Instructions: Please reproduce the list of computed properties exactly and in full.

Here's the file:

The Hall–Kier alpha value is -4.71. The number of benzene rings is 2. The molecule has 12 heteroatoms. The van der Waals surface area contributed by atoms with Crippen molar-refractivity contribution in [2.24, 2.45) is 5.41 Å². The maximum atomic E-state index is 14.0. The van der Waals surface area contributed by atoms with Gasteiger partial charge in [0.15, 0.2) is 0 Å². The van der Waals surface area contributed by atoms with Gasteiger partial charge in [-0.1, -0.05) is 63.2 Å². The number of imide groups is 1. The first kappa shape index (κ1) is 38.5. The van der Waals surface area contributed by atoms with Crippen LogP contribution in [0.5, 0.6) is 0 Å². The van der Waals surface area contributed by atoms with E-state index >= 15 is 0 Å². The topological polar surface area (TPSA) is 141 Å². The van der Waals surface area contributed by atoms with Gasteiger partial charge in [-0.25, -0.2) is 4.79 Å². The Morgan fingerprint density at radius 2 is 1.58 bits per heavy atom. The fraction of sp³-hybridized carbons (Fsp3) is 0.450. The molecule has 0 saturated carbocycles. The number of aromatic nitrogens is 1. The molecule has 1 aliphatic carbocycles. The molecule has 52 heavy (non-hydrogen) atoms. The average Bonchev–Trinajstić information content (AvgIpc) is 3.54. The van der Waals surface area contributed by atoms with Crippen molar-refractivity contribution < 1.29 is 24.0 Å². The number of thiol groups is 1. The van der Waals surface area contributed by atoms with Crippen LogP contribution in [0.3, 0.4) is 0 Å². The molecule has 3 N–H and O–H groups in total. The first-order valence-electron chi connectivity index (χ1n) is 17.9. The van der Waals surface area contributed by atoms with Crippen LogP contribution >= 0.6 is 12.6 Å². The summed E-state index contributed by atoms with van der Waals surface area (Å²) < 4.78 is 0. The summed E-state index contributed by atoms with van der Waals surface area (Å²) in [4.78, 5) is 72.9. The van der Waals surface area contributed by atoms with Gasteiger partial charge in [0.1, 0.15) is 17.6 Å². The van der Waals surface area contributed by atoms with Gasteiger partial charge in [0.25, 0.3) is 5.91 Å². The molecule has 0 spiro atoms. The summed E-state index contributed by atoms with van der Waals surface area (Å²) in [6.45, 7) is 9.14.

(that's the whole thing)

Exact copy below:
The Hall–Kier alpha value is -4.71. The number of benzene rings is 2. The molecule has 12 heteroatoms. The van der Waals surface area contributed by atoms with Crippen molar-refractivity contribution in [2.24, 2.45) is 5.41 Å². The maximum atomic E-state index is 14.0. The van der Waals surface area contributed by atoms with Gasteiger partial charge in [0.15, 0.2) is 0 Å². The van der Waals surface area contributed by atoms with Gasteiger partial charge in [-0.1, -0.05) is 63.2 Å². The number of imide groups is 1. The first kappa shape index (κ1) is 38.5. The van der Waals surface area contributed by atoms with Crippen LogP contribution in [0.5, 0.6) is 0 Å². The van der Waals surface area contributed by atoms with E-state index >= 15 is 0 Å². The topological polar surface area (TPSA) is 141 Å². The van der Waals surface area contributed by atoms with Gasteiger partial charge in [-0.25, -0.2) is 4.79 Å². The Morgan fingerprint density at radius 2 is 1.58 bits per heavy atom. The fraction of sp³-hybridized carbons (Fsp3) is 0.450. The molecule has 0 saturated carbocycles. The number of aromatic nitrogens is 1. The molecule has 1 aliphatic carbocycles. The molecule has 52 heavy (non-hydrogen) atoms. The average Bonchev–Trinajstić information content (AvgIpc) is 3.54. The van der Waals surface area contributed by atoms with Crippen molar-refractivity contribution < 1.29 is 24.0 Å². The number of thiol groups is 1. The van der Waals surface area contributed by atoms with Crippen LogP contribution in [0.3, 0.4) is 0 Å². The molecule has 3 N–H and O–H groups in total. The first-order valence-electron chi connectivity index (χ1n) is 17.9. The van der Waals surface area contributed by atoms with Crippen LogP contribution >= 0.6 is 12.6 Å². The summed E-state index contributed by atoms with van der Waals surface area (Å²) < 4.78 is 0. The summed E-state index contributed by atoms with van der Waals surface area (Å²) in [4.78, 5) is 72.9. The van der Waals surface area contributed by atoms with Gasteiger partial charge in [0.1, 0.15) is 17.6 Å². The van der Waals surface area contributed by atoms with Gasteiger partial charge in [0.25, 0.3) is 5.91 Å². The molecule has 0 spiro atoms. The summed E-state index contributed by atoms with van der Waals surface area (Å²) in [6.45, 7) is 9.14.